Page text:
YOUR VIEW; Today Joe Michna, Manager, Citizens Advice Hartlepool, talks about dismissal for asserting a statutory right.
Q What is a statutory right in employment law? A. Statutory rights are given by Acts of Parliament rather than through a contract of employment. Asking for what you are entitled to by law is called "asserting a statutory right". If you have been dismissed for trying to exercise a right, you can make a claim for automatic unfair dismissal. Q. Does a worker have to have worked for his/ her employer for a certain period of time to be able to make a claim of automatically unfair dismissal? A. Unlike ordinary unfair dismissal for which a worker must have been employed for two continuous years before being able to make a claim of unfair dismissal, there is no such time limit for automatically unfair dismissal.
Q. What are some examples of statutory employment rights? A. If you can show to an Employment Tribunal that the main reason that you have been dismissed was because you tried to assert a statutory right, your dismissal will be automatically unfair. It does not matter whether you actually have the right or not, or whether it's actually been infringed. Some examples of statutory rights are : | An itemised pay slip; | | To be paid at least the National Minimum Wage; | Paid holidays; | | Weekly and daily rest breaks; | To work a maximum 48 hours each week; | Not to have illegal deductions from your pay.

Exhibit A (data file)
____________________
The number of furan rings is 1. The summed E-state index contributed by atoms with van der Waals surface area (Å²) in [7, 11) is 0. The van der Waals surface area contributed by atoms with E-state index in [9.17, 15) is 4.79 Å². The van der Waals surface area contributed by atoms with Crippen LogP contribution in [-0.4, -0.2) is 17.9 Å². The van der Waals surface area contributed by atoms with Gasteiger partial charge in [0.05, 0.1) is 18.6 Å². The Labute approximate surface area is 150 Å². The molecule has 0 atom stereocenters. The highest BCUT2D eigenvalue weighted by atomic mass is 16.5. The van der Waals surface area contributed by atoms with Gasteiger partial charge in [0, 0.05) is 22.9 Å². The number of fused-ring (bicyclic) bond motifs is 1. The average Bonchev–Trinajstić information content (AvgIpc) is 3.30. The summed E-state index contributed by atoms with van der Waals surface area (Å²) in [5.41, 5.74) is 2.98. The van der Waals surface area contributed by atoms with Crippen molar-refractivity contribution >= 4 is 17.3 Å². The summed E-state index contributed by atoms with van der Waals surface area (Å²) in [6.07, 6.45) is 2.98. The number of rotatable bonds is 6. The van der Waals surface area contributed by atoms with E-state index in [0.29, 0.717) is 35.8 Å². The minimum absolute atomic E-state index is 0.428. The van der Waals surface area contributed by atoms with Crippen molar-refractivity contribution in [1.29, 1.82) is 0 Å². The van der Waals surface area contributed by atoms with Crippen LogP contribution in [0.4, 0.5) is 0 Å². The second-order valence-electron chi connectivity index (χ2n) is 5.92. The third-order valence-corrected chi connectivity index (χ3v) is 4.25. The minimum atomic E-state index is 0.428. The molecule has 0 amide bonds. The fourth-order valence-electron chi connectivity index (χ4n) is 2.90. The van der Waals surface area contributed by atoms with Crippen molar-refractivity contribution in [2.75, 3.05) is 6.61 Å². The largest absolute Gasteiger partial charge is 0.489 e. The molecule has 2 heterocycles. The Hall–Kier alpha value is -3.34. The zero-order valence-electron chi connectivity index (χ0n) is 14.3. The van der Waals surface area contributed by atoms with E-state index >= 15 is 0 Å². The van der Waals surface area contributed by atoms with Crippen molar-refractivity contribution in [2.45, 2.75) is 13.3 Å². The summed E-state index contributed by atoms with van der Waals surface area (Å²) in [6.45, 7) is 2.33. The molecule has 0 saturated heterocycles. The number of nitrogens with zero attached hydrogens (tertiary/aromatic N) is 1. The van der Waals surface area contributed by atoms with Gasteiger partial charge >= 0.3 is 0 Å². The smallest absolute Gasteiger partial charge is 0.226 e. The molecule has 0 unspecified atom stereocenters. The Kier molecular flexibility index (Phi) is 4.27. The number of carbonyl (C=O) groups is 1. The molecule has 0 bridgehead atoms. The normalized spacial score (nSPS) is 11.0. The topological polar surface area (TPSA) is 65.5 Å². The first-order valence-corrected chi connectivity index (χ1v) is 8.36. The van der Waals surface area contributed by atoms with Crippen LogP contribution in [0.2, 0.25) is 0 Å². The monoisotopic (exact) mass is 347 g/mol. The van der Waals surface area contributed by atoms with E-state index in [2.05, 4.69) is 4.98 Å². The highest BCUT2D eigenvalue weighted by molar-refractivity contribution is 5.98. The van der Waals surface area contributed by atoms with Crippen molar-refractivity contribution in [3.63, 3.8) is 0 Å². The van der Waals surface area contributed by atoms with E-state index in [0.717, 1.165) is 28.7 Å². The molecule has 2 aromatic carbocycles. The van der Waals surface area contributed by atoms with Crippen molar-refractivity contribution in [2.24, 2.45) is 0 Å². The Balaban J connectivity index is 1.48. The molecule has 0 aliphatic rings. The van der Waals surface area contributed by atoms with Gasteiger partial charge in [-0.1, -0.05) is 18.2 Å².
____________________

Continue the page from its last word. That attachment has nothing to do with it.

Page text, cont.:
Q. Do you have to tell your employer which right you are trying to assert? A. An Employment Tribunal would not expect you to know what right under which section of employment law you are trying to assert. However, to be protected you must have made it clear to your employer which statutory right you asked for. For example, a tribunal would not have expected you to have asked for paid holiday under the Working Time Regulations 1998, but they will expect you to have asked for paid holidays.
Q. What other steps can I take to enforce a statutory right? A. Before making a claim to an Employment Tribunal it is always advisable to go through any workplace grievance procedure that is available. If you are a member of a trade union you should involve your union representative.
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|Publication:||Evening Gazette (Middlesbrough, England)|
|Date:||Dec 18, 2017|
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